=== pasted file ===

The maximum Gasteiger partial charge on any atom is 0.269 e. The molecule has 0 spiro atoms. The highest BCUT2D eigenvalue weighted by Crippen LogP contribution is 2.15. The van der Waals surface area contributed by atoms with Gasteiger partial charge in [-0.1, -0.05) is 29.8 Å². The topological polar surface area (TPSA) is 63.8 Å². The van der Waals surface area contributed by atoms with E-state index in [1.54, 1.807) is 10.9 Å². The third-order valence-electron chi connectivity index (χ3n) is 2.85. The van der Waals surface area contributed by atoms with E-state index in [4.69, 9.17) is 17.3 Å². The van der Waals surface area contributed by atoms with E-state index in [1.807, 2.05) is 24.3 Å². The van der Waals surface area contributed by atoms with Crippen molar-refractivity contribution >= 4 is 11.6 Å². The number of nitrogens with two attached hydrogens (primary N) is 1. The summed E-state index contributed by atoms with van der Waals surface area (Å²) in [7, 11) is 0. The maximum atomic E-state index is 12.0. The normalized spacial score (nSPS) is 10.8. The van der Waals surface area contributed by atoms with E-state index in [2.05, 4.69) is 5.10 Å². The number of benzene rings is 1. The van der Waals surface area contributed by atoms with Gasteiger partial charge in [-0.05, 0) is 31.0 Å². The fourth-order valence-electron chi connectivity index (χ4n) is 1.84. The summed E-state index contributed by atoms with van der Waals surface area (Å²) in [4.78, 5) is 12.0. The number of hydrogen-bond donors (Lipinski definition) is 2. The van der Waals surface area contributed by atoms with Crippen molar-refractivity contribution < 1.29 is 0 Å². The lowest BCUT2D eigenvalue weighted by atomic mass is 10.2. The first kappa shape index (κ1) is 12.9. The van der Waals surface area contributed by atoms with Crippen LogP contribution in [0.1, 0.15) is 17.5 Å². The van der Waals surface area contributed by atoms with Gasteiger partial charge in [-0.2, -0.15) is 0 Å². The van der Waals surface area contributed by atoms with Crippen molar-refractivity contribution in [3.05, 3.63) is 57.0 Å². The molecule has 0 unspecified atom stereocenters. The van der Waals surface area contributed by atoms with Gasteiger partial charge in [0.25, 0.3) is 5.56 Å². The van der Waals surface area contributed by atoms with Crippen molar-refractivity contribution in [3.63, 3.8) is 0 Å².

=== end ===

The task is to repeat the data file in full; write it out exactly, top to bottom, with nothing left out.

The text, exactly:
The maximum Gasteiger partial charge on any atom is 0.269 e. The molecule has 0 spiro atoms. The highest BCUT2D eigenvalue weighted by Crippen LogP contribution is 2.15. The van der Waals surface area contributed by atoms with Gasteiger partial charge in [-0.1, -0.05) is 29.8 Å². The topological polar surface area (TPSA) is 63.8 Å². The van der Waals surface area contributed by atoms with E-state index in [1.54, 1.807) is 10.9 Å². The third-order valence-electron chi connectivity index (χ3n) is 2.85. The van der Waals surface area contributed by atoms with E-state index in [4.69, 9.17) is 17.3 Å². The van der Waals surface area contributed by atoms with E-state index in [1.807, 2.05) is 24.3 Å². The van der Waals surface area contributed by atoms with Crippen molar-refractivity contribution >= 4 is 11.6 Å². The number of nitrogens with two attached hydrogens (primary N) is 1. The summed E-state index contributed by atoms with van der Waals surface area (Å²) in [7, 11) is 0. The maximum atomic E-state index is 12.0. The normalized spacial score (nSPS) is 10.8. The van der Waals surface area contributed by atoms with E-state index in [2.05, 4.69) is 5.10 Å². The number of benzene rings is 1. The van der Waals surface area contributed by atoms with Gasteiger partial charge in [-0.05, 0) is 31.0 Å². The fourth-order valence-electron chi connectivity index (χ4n) is 1.84. The summed E-state index contributed by atoms with van der Waals surface area (Å²) in [4.78, 5) is 12.0. The number of hydrogen-bond donors (Lipinski definition) is 2. The van der Waals surface area contributed by atoms with Crippen molar-refractivity contribution < 1.29 is 0 Å². The lowest BCUT2D eigenvalue weighted by atomic mass is 10.2. The first kappa shape index (κ1) is 12.9. The van der Waals surface area contributed by atoms with Crippen LogP contribution in [0.1, 0.15) is 17.5 Å². The van der Waals surface area contributed by atoms with Gasteiger partial charge in [-0.2, -0.15) is 0 Å². The van der Waals surface area contributed by atoms with Crippen molar-refractivity contribution in [3.05, 3.63) is 57.0 Å². The molecule has 0 unspecified atom stereocenters. The van der Waals surface area contributed by atoms with Gasteiger partial charge in [0.25, 0.3) is 5.56 Å². The van der Waals surface area contributed by atoms with Crippen molar-refractivity contribution in [3.63, 3.8) is 0 Å².